You may know that I live in Brooklyn, that I live in south Brooklyn. My neighborhood has probably been in your news today because I live in Sunset Park, the neighborhood that was the site of the subway shooting during this morning’s rush hour.

I wasn’t there, and I’m totally fine. My train stop is one away from the stop that is captured in all the videos and photos. I am in that station all the time, of course, because it’s on my way to work, on my way home. Sometimes I transfer trains there.

This morning I went to work late. I often try to avoid the height of rush hour if I can. Too many people, and too many of them without masks these days. So I was behind the violence this morning, got stuck not being able to move forward and no idea why. Transit staff told us there was a “smoke condition” at 36th Street, which was true as far as it went. When I got back to the street, I contemplated the bus, but a brief chat with a woman at the bus stop told me that no trains were running at 36th Street, and the only buses in the opposite direction were out of service.

I stood in the rain a while, then decided my best option was to declare today a work-from-home day. And I fully acknowledged and appreciated that I have the privilege to do that when many many people do not.

So I walked home, and that’s when I found out what had caused the “smoke condition” that frustrated my commute.


I’m devastated by the shooting on the subway. How could I not be? Violence like this is always horrifying and devastating. And being trapped in a subway car with someone bent on killing you … I mean, it’s the worst iteration of a fish-in-a-barrel scenario.

I am heartened by the news that none of the injuries are life-threatening. I’m also heartened by the news that there is at least a “person of interest” in the case. But that comes along with the awful awareness that the shooter is still at large.

When I was washing dishes tonight, I realized something that this incident has to mean for me. I’ve written about disturbing and frightening encounters I’ve had with strangers. And each time I’ve thought not only about my own feelings, my own safety. I’ve tried to have empathy for the other person in the story.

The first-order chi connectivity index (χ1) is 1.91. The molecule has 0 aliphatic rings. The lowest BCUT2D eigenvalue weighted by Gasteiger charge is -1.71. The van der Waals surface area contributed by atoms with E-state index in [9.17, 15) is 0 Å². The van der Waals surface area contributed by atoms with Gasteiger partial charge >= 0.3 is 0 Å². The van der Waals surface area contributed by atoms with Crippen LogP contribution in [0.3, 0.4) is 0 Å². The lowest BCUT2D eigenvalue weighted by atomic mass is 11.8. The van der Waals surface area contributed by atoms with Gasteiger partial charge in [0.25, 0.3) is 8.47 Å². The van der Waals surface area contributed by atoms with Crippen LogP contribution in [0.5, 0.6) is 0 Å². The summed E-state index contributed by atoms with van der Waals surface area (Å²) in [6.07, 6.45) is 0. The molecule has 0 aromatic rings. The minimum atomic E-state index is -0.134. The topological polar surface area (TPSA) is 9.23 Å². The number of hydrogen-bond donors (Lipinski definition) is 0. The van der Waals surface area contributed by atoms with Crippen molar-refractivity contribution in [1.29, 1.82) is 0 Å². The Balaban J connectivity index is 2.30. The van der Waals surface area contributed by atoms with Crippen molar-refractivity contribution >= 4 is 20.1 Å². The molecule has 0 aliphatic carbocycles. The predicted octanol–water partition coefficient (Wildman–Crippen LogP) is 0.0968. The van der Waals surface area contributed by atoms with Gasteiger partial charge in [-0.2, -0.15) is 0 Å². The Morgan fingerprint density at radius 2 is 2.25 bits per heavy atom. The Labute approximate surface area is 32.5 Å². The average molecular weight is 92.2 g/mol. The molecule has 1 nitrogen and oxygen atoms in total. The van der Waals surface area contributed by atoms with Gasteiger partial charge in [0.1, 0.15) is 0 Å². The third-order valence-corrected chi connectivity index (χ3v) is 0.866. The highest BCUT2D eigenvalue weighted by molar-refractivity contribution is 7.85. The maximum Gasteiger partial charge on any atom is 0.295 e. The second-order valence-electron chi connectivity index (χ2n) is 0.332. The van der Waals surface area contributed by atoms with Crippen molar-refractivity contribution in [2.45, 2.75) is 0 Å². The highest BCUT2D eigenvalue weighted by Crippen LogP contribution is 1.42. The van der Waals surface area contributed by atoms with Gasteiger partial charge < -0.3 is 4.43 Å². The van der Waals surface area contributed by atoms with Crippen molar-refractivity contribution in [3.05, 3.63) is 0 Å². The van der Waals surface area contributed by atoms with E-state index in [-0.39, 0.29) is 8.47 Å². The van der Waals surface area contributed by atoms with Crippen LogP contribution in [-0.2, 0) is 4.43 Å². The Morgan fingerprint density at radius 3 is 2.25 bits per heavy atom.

So isn’t today the real test? Can I have empathy for the man who attacked the people on the N train today? I think I’m failing here … and I’m not feeling inclined to try not to fail. I can have empathy for people with untreated mental illness, but I’m not ready to paint today’s shooter with that brush. We don’t know anything about him. Yes, I can decide that anyone who would commit such a heinous act must be mentally ill … but I don’t actually believe that. I think mental illness gets a bad rap, gets blamed for all sorts of things for which it’s not responsible.

But this is still the test, isn’t it? Tonight, I re-watched the “Empathic Civilization” video that I first saw 10 years ago that got me thinking in a very intentional way about empathy. I can acknowledge that man’s humanity. I can acknowledge his anger, his pain. But empathize with him? Why would I want to?

The purpose of empathy is to help us understand how other people feel. Having that ability to understand others’ feelings is supposed to trigger generous or helping behavior in us … “generous” in the sense that we want to give of ourselves to other people. Empathy helps us build social connections.

So why have been telling myself all evening that I need to empathize with the man who carried out that attack? I’m not interested in working toward a world where we welcome in the people who want to kill indiscriminately, people who are comfortable striking at the peace of mind of millions of people, destabilizing a city’s equilibrium.

Maybe what I want is something else. It probably is good if people can understand the feelings of someone who would carry out an attack like the one in the subway (or any other mass shooting). If we understood the feelings of those people (I am struggling not to say “those killers,” but really, that’s what they are), maybe we could figure out how to help them so that they never reach the point of terrorism. So someone needs to be striving for empathy, but I’m not sure it’s me.